MongoDB: Schema Planning Tips

MongoDB is advertised with features of its ability to be “schemaless”. It does not mean you do not need to design your database schema or there is no database schema applicable for MongoDB. It is a good idea to enforce some schema validation during the data insertion into the collections for better performance and scalability. Designing the schema can be tedious, yet, it can be fun too.

Avoid Growing Documents

By default, MongoDB allows 16MB size per document. If you intend to allow your documents to grow in size continuously, it is advisable to avoid it because,

  • It can lead to degradation of database and I/O performance.
  • A bad design of schema leads to failure of queries, sometimes.

Avoid Updating Whole Documents

When you do update, try to avoid updating whole document because MongoDB will rewrite the whole document elsewhere in the memory. Hence, it degrades the write performance in your database. Instead, you can use field modifiers to update only specific fields in the documents. It will trigger an in-place update in memory. Hence, it improves performance.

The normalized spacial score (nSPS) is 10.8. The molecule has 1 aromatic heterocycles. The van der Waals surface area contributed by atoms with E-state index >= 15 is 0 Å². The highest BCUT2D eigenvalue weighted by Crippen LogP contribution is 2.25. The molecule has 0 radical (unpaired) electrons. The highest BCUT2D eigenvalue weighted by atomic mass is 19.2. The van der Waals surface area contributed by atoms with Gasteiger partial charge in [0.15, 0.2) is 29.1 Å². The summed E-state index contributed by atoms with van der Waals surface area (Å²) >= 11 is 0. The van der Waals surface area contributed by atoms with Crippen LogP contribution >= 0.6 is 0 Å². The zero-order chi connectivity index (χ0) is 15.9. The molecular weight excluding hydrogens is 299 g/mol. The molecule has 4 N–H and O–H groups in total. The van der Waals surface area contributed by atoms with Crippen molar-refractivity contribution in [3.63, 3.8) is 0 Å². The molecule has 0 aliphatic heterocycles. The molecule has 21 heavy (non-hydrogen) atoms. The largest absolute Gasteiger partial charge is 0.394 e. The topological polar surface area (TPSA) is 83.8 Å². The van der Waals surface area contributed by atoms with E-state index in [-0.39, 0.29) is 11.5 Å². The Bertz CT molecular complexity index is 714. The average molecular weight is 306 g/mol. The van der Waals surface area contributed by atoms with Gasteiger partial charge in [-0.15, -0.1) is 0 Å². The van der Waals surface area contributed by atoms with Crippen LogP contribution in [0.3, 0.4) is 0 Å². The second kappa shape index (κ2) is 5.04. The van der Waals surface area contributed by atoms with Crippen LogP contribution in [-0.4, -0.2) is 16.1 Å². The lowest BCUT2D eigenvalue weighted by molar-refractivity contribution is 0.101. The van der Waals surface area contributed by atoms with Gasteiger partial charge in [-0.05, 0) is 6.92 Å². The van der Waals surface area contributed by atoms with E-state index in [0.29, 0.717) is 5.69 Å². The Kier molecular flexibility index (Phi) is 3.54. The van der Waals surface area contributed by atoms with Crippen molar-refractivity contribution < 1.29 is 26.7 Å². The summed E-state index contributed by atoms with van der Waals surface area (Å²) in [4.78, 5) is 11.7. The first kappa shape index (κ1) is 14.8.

Avoid Application-Level Joins

As MongoDB does not support server level joins, therefore, we have to get all the data from the database and then perform the join at the application level. If we are working on a large amount of data, calling to the database several times to get necessary data is obviously required more time. A suggestion to denormalize schema makes more sense when your application heavily relies on joins. You can use embedded documents to get all the required data in a single query.

Below is an use case for embedded document where you put the addresses in an array inside of Person object.